Just Take Tylenol?!
“You should be able to manage your RA pain with over-the-counter medications, like Tylenol and ibuprofen” is what my pain management doctor told me during my last appointment with him a couple weeks ago.
My immediate reaction was, “WHAT?!” I was really surprised and baffled hearing him say this. Is he joking? Sadly, he was not joking, which immediately made me furious and deeply disappointed that once again a pain clinic provider was not listening, understanding, respecting me as a patient or believing my pain.
“Do you know how severe RA pain is?” I asked him incredulously.
“Yes, of course,” he replied in a huffy tone. “I’ve been seeing RA patients for 25 years.” I very badly wanted to say that if that were the case, I was willing to bet that over-the-counter meds did NOT help any of those chronic pain patients, just like they do nothing to relieve my pain. But I kept my mouth shut, mainly because he wielded the power of being able to sign his name on a refill prescription for my much-needed hydrocodone. He seemed strangely pissed-off already and I didn’t want to make things worse.
How can a doctor go from helpful to demoralizing?
Things had turned definitely worse, however. This monthly, follow-up appointment at the pain clinic proved to be extremely confusing, disappointing, maddening, frustrating, and demoralizing. Let’s add embarrassing and shameful to that list, too. For some reason unknown to me, my doctor’s attitude toward helping me had done a complete 180 from the last time I saw him. Why? What was going on?
Strange comments about my RA and chronic pain
The doctor went on to make additional strange and surprising comments about my RA, my new jaw pain, and my chronic pain in general. He instructed me to follow up with my rheumatologist about my pain. Again, I thought, “What?!” I already do a very good job staying in touch with my rheumatologist and adhering to my current RA treatment plan. I tried to say this to the doctor and to explain that I’m currently in a “limbo” of sorts, still waiting to see if the latest biologic medication (Simponi) I’m taking is working.
Unforseen complications with my current treatment
Something that has made this limbo last longer, through no fault of my own, is that I’ve had to miss many methotrexate and Simponi injections due to being sick and on antibiotics a lot during the past several months. Not surprising then, my RA is still not stable, nor am I able to taper down and off prednisone.
Why was I now being treated differently?
It felt like I was being treated like a criminal
But the doctor wouldn’t hear any of my explanations. Instead, he said some bizarre thing about how during my previous two appointments with him (I’ve only seen him three times), he was “being nice” to me by giving me pain medication. But now he’s not going to be “nice” anymore? He had obviously changed his attitude towards me, even though I didn’t do anything wrong. I sat there, dumbfounded and fuming on the inside. Great, another doctor treating me like a drug addict and a criminal.
Was I being accused of lying about my chronic pain?
Another thing that confused and upset me during this appointment was the doctor accusing me, in a weird passive-aggressive way, of lying to him about my jaw pain. And this, I suspect, was the cause for his change of demeanor.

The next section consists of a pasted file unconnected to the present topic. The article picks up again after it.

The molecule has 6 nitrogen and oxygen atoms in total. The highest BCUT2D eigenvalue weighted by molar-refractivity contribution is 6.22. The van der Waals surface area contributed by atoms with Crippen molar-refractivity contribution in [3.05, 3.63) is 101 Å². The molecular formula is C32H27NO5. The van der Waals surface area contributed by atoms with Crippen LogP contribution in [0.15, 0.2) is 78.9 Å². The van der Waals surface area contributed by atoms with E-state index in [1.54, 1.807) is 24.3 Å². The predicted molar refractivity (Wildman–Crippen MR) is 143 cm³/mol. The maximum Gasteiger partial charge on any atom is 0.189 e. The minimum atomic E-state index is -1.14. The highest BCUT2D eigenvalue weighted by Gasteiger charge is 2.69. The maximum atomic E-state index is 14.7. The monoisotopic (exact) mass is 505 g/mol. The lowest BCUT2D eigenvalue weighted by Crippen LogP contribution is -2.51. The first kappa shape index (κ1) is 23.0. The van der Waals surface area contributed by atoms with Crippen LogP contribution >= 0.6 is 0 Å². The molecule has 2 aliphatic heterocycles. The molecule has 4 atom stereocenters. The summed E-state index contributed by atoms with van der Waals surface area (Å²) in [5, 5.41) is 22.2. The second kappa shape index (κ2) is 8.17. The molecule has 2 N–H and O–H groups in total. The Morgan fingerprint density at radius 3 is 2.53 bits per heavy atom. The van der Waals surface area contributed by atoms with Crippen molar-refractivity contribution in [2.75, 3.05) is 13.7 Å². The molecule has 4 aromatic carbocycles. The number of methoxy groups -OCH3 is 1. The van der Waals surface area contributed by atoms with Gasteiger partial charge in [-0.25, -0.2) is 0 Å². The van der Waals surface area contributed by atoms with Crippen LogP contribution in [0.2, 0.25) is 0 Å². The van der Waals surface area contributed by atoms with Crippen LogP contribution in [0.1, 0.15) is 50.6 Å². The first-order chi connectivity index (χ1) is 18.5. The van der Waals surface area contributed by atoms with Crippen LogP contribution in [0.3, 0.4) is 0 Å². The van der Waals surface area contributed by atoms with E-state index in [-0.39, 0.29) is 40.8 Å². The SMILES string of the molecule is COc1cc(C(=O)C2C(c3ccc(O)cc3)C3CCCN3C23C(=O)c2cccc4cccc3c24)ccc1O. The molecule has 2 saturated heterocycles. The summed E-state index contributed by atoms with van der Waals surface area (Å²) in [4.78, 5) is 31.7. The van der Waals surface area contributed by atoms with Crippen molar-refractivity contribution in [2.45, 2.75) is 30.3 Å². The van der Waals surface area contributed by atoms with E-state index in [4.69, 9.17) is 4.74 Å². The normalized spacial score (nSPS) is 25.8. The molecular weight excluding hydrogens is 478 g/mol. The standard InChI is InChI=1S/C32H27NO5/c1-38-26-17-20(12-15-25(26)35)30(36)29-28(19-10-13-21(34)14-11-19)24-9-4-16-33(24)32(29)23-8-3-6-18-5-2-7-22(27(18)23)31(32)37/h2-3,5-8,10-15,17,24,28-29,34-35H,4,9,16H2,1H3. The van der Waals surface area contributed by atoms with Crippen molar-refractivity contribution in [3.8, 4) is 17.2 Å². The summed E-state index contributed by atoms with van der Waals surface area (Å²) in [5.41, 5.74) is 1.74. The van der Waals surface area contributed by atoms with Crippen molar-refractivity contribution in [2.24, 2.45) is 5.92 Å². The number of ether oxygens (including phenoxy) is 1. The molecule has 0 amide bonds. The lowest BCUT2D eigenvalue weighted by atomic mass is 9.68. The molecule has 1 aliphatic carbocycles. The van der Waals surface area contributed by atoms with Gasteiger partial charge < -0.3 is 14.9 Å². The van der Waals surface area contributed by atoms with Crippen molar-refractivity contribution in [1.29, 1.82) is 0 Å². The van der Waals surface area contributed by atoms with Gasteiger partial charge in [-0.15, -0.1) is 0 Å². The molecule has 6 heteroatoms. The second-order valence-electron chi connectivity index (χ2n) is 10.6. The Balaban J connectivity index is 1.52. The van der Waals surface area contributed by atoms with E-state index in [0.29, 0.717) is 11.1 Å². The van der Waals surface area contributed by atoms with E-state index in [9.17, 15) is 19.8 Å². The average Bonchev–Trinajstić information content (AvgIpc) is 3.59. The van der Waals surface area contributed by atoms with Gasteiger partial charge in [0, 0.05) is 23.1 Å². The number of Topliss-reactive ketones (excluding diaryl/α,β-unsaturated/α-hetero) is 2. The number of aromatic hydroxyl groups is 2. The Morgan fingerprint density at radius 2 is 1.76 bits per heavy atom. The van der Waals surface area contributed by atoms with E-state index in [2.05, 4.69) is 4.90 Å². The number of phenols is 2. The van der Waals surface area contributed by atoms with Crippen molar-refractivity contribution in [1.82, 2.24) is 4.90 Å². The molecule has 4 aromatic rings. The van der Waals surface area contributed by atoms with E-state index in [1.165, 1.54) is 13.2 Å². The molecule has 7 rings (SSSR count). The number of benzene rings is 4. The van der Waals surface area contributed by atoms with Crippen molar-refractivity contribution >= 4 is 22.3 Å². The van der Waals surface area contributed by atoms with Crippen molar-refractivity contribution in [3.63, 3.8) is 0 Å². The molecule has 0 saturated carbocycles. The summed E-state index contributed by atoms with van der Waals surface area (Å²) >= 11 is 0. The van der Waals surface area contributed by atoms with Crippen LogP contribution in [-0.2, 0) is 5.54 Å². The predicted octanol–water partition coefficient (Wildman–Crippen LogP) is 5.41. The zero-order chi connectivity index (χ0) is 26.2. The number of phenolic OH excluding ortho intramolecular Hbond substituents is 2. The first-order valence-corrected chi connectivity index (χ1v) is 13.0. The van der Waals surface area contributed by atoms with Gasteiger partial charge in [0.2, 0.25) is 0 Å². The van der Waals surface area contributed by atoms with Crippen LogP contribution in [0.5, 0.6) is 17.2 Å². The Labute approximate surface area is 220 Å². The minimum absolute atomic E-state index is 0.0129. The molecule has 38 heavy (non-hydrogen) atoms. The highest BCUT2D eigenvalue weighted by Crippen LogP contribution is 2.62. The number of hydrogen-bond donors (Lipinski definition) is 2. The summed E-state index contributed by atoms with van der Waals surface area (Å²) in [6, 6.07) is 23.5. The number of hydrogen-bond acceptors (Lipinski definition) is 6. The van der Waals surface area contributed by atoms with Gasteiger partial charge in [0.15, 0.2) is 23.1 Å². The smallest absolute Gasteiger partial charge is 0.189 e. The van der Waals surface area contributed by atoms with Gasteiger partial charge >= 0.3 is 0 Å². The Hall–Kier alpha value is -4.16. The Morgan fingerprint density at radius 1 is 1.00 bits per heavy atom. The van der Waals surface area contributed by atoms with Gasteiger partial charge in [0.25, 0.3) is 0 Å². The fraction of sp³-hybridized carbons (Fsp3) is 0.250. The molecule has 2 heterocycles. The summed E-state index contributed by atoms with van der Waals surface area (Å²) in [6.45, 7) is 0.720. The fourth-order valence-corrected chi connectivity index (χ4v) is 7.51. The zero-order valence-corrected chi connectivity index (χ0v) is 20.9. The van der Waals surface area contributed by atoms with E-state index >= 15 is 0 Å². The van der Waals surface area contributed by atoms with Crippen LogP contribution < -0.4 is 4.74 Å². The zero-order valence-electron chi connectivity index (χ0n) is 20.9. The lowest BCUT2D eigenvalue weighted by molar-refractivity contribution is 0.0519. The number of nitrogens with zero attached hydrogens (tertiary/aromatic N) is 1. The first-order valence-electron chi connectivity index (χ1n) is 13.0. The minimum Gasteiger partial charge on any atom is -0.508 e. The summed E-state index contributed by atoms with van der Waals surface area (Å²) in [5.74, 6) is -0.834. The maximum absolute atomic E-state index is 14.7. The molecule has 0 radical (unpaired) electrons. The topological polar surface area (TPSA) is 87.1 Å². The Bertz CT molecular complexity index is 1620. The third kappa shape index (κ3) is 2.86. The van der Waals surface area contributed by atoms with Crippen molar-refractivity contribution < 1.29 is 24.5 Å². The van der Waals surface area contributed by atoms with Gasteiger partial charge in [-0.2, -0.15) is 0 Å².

He kept telling me that he had looked through my medical chart and read notes left by my former integrative medicine doctor (she left the primary care clinic recently) and told me in an accusatory tone that my jaw pain was not new or an acute thing, but that it had been going on for a long time. I tried to explain that yes, I’ve been suffering from my “normal” TMJ jaw and head pain for quite a while. But this much more painful lower left jaw pain was something new and had only begun at the end of November.
He wouldn’t listen.
The shame and anger of RA pain management
I sat there feeling extremely uncomfortable, with a mix of guilt, shame and anger washing over me–like a little kid being reprimanded for doing something bad. My heart sank as I realized that I could not go back to this doctor again and that I would probably have to deal with the stress and hassle of finding a new pain management clinic. It was exhausting just to think about it, especially since I had already done it once.
A revised pain management plan
Before I left the exam room, the doctor sternly told me that he was going to start weaning me off my pain medication at the next appointment by reducing the dosage by half. Then, at the appointment after that, I wouldn’t be given anything for my pain. This idea did not sit well with me at all, of course, because my pain has been significantly worse lately due to the jaw and head pain. My “normal” constant RA pain is already bad enough, but with this other stuff going on, my pain tolerance has sharply decreased. He finally and grudgingly gave me my last “regular” prescription and left the room.
Chronic pain patients should be listened to and believed
Then I left the room, thinking–This is NOT right. I should not be treated this way nor should any patient who struggles with RA or other kinds of pain. We shouldn’t be treated like bad little children, or drug addicts, or criminals. We should be listened to and believed, and I will continue to speak up about how chronic pain patients are being unfairly punished during this “opioid crisis.” I would argue that the real crisis going on right now is how chronic pain patients are being treated. Or maybe “mistreated,” I should say.
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